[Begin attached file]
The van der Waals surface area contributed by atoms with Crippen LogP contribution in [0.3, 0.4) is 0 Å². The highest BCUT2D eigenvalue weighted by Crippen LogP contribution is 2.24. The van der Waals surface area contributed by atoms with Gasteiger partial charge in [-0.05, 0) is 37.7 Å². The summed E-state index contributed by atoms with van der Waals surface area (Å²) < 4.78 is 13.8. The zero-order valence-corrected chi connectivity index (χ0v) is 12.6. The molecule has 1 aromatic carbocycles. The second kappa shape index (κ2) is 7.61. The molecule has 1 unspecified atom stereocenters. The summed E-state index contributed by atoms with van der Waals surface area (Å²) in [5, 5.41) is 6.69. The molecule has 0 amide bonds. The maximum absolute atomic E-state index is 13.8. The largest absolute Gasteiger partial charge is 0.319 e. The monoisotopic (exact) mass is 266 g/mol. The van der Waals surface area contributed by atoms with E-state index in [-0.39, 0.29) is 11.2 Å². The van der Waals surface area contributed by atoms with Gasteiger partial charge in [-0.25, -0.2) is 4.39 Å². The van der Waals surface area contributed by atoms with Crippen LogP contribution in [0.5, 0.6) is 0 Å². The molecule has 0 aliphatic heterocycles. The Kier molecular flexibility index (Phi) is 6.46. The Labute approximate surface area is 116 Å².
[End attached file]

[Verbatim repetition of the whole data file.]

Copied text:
The van der Waals surface area contributed by atoms with Crippen LogP contribution in [0.3, 0.4) is 0 Å². The highest BCUT2D eigenvalue weighted by Crippen LogP contribution is 2.24. The van der Waals surface area contributed by atoms with Gasteiger partial charge in [-0.05, 0) is 37.7 Å². The summed E-state index contributed by atoms with van der Waals surface area (Å²) < 4.78 is 13.8. The zero-order valence-corrected chi connectivity index (χ0v) is 12.6. The molecule has 1 aromatic carbocycles. The second kappa shape index (κ2) is 7.61. The molecule has 1 unspecified atom stereocenters. The summed E-state index contributed by atoms with van der Waals surface area (Å²) in [5, 5.41) is 6.69. The molecule has 0 amide bonds. The maximum absolute atomic E-state index is 13.8. The largest absolute Gasteiger partial charge is 0.319 e. The monoisotopic (exact) mass is 266 g/mol. The van der Waals surface area contributed by atoms with E-state index in [-0.39, 0.29) is 11.2 Å². The van der Waals surface area contributed by atoms with Gasteiger partial charge in [-0.25, -0.2) is 4.39 Å². The van der Waals surface area contributed by atoms with Crippen LogP contribution in [0.5, 0.6) is 0 Å². The molecule has 0 aliphatic heterocycles. The Kier molecular flexibility index (Phi) is 6.46. The Labute approximate surface area is 116 Å².